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Tucson Weekly One in a Million

Remember the Million Woman March? A soldier from the ranks tells all.

By Khivka Pratt

JANUARY 12, 1998:  I HEARD RUMORS of the Million Woman March about a year ago. It wasn't until last August, though--while surfing the web of all things--that my urge to participate was rekindled. The national headquarters for the March had set up a website that included everything from their mission statement and platform issues to available hotels and parking spaces. I entertained the possibilities for a week, realizing that hotels were already filling. I made a decision and my friends did as well--it looked like I'd be going alone.

News of the march didn't make its way to Tucson until October 25, 1997, the day of the event. Though less publicized than the Million Man March on October 16, 1995, the number of participants in the Million Woman March, by some estimates, seemed to be double. There's some discrepancy there: Police reported a scant 200,000 to 700,000, while organizers gave the more favorable estimate of two million. However many people it takes to flood the streets of Philadelphia, for miles, that's how many were there.

My insulated life here in Arizona made my Philadelphia experience even more fulfilling than expected. Not knowing where I was or what I was doing (the promised orientation packet would not arrive until long after I'd returned home), and having to do it alone, was truly terrifying at first. I'll never forget going to the headquarters the day before the event, a small office on the fourth floor of a stately building. Women filled the fluorescent-lit hallway, while elevators on either side unloaded bundle after growing bundle of smiling women. Security officers, provided by the Nation of Islam, were dressed in all black with black berets, just like the Black Panthers of that earlier era of civil rights activism.

Women rifled through T-shirts, banners, bumper stickers and posters, while others filled out pledge forms and donated their hard-earned cash for the cause. News crews pushed their way through the crowd to interview organizers and participants alike. It was only in these final hours of planning that the real spirit of the event ignited. We were ready for whatever the next day had to offer, even if that meant disappointment.

It's true, the sun didn't shine on our parade. Women and men from all places gathered in a cold, gray drizzle to celebrate sisterhood and unity, and to offer solutions to the myriad problems still marginalizing women, especially those of African decent. These are lofty goals, indeed.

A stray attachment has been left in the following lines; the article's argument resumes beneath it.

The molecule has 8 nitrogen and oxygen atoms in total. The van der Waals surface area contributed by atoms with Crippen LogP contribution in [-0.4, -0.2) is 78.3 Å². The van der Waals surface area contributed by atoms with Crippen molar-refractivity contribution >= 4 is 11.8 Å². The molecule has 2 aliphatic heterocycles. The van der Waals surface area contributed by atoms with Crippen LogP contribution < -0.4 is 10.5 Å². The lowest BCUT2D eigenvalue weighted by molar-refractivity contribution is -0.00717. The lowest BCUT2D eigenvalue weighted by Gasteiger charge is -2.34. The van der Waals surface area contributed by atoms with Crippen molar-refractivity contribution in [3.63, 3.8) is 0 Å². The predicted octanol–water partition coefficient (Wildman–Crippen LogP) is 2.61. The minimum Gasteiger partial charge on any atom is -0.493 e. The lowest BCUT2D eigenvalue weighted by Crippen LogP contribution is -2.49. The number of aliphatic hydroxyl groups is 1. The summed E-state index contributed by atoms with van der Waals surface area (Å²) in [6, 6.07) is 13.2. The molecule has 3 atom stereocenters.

The march began before dawn and continued through the night, spreading across the city. Guest speakers, including Winnie Mandela and Jada Pinkett, elevated the height of enthusiasm, while Congresswoman Maxine Waters of California brought matters closer to home. Her personal platform issue postulated that the U.S. government intentionally introduced crack cocaine into predominantly black urban areas such as Watts.

Unfortunately, I didn't get to hear Waters, or any of the speakers, until later that night on the local news. The crowds were so large, and so eager to talk amongst themselves, that they drowned out the speakers' inadequately amplified voices. It didn't really matter, though. The important thing was that I was there.

Of course, I would've been there a lot earlier--say, for the opening ceremonies at dawn--had there actually been transportation available. Unfortunately, the first trains and busses from my somewhat distant hotel didn't start their rounds until an hour after the ceremonies. But these are small matters. The important thing was that I was no longer a trivial member of the human race. I was that day, and remain, a proud woman.

Joining an assembly of such huge numbers of mothers, daughters, sisters and friends was, by far, the most incredible, enriching experience of my life. Despite the cold, dreary weather and the fact that none of us could really hear the program, there seemed to be a shared feeling of safety and a universal optimism that gleamed for miles. Brightly dressed women as far as the eye could see and in all directions filled their hearts with the hope and joy of a million (or so) sisters doing the same. Say what you will of the march, these were not women to be taken lightly.

I don't know how many people it takes to turn a gesture into real change. But if a million women could come together for progress and equality, surely three million have an even better chance.

Say you never heard about the Million Woman March? That's really no surprise. It didn't reach our nation's capital or flood headline news. But our women have been marching on, speaking their minds with or without the limelight.

Log on to the official Million Woman March website at http://timesx2.com/mwm/ for more information.


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